Music is making a big difference in aged care

May 18, 2016

In January, we brought you the heart-warming story of a US retirement home bringing elderly residents and music students together to live under one roof. As it turns out, this may not be such a strange idea after all. Research has shown that music has the ability to ease anxiety, stabilise behaviour fluctuations, increase socialisation, and improve cognitive skills and mood.

A new 24-hour Australian radio station, Silver Memories, was launched last year and has been making a difference in residents of aged care facilities ever since. Specialising in nostalgic music from the 1920s to the 1950s, the station is being used as a research tool by Australian scientists who are studying the effect of music on symptoms of dementia and other age-related cognitive illnesses.

The station has a playlist specifically made for evening hours when patients are winding down for the day, with each song capped at the same calming resting heat rate of 60 beats per minute. As of February, there were 60 facilities tuning in.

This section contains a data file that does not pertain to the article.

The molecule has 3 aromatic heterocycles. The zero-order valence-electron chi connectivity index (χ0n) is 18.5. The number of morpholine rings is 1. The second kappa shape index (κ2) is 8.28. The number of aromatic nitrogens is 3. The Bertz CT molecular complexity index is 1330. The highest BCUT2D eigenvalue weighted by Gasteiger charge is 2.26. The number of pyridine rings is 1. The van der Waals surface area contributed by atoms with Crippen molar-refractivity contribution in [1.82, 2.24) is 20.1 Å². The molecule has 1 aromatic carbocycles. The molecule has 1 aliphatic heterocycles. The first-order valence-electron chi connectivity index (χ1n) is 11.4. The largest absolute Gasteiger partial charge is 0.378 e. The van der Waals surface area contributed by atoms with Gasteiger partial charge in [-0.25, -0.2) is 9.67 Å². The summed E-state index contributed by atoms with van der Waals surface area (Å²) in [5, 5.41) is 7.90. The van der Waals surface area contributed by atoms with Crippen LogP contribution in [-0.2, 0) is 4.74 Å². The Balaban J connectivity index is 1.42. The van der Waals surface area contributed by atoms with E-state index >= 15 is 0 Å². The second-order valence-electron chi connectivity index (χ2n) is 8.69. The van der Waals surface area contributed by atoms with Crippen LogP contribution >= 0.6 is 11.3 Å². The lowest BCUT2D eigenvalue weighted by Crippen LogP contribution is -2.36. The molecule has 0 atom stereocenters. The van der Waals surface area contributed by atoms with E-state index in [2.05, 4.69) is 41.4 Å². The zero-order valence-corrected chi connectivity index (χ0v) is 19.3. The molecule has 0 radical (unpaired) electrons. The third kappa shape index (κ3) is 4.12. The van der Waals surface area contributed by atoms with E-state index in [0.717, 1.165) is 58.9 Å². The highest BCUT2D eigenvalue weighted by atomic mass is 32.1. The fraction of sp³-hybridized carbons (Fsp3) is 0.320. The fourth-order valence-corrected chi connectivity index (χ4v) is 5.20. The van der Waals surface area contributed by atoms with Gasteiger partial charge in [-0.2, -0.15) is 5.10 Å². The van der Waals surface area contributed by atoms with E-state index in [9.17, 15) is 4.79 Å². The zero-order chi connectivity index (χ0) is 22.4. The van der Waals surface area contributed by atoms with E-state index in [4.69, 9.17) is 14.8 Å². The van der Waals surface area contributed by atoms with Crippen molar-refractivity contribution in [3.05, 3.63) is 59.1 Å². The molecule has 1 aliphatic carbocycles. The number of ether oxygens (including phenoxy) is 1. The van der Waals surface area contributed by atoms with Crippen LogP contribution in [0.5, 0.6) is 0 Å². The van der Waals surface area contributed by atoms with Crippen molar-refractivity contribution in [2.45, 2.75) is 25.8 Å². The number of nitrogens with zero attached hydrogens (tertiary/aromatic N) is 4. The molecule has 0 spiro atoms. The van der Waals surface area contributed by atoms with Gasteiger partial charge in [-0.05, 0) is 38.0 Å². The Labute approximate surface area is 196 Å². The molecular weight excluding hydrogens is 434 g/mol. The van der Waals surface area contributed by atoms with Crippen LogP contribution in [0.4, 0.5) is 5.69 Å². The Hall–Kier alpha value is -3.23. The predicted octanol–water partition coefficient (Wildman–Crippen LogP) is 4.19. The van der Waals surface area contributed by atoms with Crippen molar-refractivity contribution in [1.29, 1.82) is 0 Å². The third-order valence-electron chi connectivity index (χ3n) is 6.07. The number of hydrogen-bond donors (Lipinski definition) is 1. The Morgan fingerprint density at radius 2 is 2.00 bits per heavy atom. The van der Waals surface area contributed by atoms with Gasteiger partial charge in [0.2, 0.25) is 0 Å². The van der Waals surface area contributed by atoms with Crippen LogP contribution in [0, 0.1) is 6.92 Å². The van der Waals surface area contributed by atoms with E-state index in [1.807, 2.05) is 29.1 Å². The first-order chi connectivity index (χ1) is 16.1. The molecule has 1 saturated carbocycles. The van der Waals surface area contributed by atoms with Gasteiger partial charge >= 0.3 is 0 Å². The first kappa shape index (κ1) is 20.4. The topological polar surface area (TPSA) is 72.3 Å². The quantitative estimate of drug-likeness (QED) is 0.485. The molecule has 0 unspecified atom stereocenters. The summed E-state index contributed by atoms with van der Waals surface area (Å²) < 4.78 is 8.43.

WWII veteran Sam Houselander told Courier Mail that the music comforts him and reminds him of his time on duty in the South Pacific. “(The station) goes all day and all night. If I wake up early in the morning, it’s there.”

Silver Memories’ founder, Gary Thorpe was inspired to create the station after reading research papers which showed a positive link between music and dementia sufferers. “It turns out that music is a very, very powerful tool for managing physical and verbal agitation,” he said.



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